Platelets Endocytose Viral Particles and Are Activated Via TLR (Toll-Like Receptor) Signaling
Thrombocytopenia is associated with many viral infections suggesting virions interact with and affect platelets. Consistently, viral particles are seen inside platelets, and platelet activation markers are detected in viremic patients. In this article, we sought mechanistic insights into these virion/platelet interactions by examining how platelets endocytose, traffic, and are activated by a model virion.
Approach and Results:
Using fluorescently tagged HIV-1 pseudovirions, 3-dimensional structured illumination microscopy, and transgenic mouse models, we probed the interactions between platelets and virions. Mouse platelets used known endocytic machinery, that is, dynamin, VAMP (vesicle-associated membrane protein)-3, and Arf6 (ADP-ribosylation factor 6), to take up and traffic HIV-1 pseudovirions. Endocytosed HIV-1 pseudovirions trafficked through early (Rab4+) and late endosomes (Rab7+), and then to an LC3+ (microtubule-associated protein 1A/1B-light chain 3) compartment. Incubation with virions induced IRAK4 (interleukin 1 receptor–associated kinase 4), Akt (protein kinase B), and IKK (IκB kinase) activation, granule secretion, and platelet-leukocyte aggregate formation. This activation required TLRs (Toll-like receptors) and MyD88 (myeloid differentiation primary response protein 88) but was less extensive and slower than activation with thrombin. In vivo, HIV-1 pseudovirions injection led to virion uptake and platelet activation, as measured by IKK activation, platelet-leukocyte aggregate formation, and mild thrombocytopenia. All were decreased in VAMP-3−/− and, megakaryocyte/platelet-specific, Arf6−/− mice. Similar platelet activation profiles (increased platelet-leukocyte aggregates, plasma platelet factor 4, and phospho-IκBα) were detected in newly diagnosed and antiretroviral therapy–controlled HIV-1+ patients.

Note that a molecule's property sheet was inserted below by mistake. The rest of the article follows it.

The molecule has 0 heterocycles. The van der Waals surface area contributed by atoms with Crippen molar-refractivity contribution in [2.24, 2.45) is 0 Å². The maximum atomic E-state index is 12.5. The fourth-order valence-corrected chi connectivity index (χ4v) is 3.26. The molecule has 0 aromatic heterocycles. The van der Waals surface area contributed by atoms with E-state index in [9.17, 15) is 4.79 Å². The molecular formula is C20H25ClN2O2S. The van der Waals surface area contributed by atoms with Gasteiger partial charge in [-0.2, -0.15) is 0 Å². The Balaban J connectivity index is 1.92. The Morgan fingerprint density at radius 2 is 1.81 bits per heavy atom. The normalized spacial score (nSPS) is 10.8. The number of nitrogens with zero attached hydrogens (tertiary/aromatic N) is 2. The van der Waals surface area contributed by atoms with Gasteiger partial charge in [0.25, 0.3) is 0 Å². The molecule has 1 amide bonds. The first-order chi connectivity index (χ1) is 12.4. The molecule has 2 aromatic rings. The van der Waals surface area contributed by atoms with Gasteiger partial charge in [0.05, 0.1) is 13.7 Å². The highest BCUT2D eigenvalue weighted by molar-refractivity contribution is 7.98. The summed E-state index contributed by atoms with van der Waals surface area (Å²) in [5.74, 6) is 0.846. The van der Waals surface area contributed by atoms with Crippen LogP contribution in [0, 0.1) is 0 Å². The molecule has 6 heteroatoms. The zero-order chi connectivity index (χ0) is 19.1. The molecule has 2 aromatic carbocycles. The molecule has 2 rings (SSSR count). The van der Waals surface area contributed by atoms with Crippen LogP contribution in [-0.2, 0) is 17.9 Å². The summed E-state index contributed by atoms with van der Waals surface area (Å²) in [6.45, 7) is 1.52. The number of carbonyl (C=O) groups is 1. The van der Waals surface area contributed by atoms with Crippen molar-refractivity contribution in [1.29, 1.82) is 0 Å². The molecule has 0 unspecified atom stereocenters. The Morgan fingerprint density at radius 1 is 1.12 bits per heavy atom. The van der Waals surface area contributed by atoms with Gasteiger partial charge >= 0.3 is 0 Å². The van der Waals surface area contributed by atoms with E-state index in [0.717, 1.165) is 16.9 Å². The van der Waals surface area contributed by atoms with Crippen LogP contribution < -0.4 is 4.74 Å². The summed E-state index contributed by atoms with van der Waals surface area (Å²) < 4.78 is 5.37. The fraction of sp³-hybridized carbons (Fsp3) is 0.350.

Collectively, our data provide mechanistic insights into the cell biology of how platelets endocytose and process virions. We propose a mechanism by which platelets sample the circulation and respond to potential pathogens that they take up.
Full text of this article can be found at: https://www.ahajournals.org/doi/10.1161/ATVBAHA.120.314180